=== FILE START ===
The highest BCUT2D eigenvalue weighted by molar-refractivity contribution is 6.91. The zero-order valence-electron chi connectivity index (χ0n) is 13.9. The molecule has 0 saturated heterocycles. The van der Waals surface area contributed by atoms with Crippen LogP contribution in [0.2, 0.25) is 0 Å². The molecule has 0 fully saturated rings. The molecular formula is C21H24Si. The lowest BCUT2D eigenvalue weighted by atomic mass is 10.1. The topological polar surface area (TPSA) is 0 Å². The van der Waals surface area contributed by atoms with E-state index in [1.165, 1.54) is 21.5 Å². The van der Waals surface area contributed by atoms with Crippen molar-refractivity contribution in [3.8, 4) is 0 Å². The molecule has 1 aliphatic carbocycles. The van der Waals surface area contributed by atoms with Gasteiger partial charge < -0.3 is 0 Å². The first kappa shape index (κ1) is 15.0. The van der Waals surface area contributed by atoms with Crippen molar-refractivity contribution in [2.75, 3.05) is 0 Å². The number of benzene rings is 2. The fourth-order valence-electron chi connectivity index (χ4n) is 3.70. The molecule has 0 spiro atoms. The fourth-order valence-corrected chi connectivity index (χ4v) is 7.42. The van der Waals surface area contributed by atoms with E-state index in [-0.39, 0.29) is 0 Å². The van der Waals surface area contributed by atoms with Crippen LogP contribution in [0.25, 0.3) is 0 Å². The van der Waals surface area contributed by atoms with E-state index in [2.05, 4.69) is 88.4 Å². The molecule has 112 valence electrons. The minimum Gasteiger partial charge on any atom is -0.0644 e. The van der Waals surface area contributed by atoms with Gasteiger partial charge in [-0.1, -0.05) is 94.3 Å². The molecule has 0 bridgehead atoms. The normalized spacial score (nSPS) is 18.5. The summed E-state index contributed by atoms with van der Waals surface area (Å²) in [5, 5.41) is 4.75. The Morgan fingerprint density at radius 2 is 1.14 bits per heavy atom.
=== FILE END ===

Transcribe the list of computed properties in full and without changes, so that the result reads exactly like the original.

The highest BCUT2D eigenvalue weighted by molar-refractivity contribution is 6.91. The zero-order valence-electron chi connectivity index (χ0n) is 13.9. The molecule has 0 saturated heterocycles. The van der Waals surface area contributed by atoms with Crippen LogP contribution in [0.2, 0.25) is 0 Å². The molecule has 0 fully saturated rings. The molecular formula is C21H24Si. The lowest BCUT2D eigenvalue weighted by atomic mass is 10.1. The topological polar surface area (TPSA) is 0 Å². The van der Waals surface area contributed by atoms with E-state index in [1.165, 1.54) is 21.5 Å². The van der Waals surface area contributed by atoms with Crippen molar-refractivity contribution in [3.8, 4) is 0 Å². The molecule has 1 aliphatic carbocycles. The van der Waals surface area contributed by atoms with Gasteiger partial charge < -0.3 is 0 Å². The first kappa shape index (κ1) is 15.0. The van der Waals surface area contributed by atoms with Crippen molar-refractivity contribution in [2.75, 3.05) is 0 Å². The number of benzene rings is 2. The fourth-order valence-electron chi connectivity index (χ4n) is 3.70. The molecule has 0 spiro atoms. The fourth-order valence-corrected chi connectivity index (χ4v) is 7.42. The van der Waals surface area contributed by atoms with E-state index in [-0.39, 0.29) is 0 Å². The van der Waals surface area contributed by atoms with Crippen LogP contribution in [0.25, 0.3) is 0 Å². The van der Waals surface area contributed by atoms with E-state index in [2.05, 4.69) is 88.4 Å². The molecule has 112 valence electrons. The minimum Gasteiger partial charge on any atom is -0.0644 e. The van der Waals surface area contributed by atoms with Gasteiger partial charge in [-0.1, -0.05) is 94.3 Å². The molecule has 0 bridgehead atoms. The normalized spacial score (nSPS) is 18.5. The summed E-state index contributed by atoms with van der Waals surface area (Å²) in [5, 5.41) is 4.75. The Morgan fingerprint density at radius 2 is 1.14 bits per heavy atom.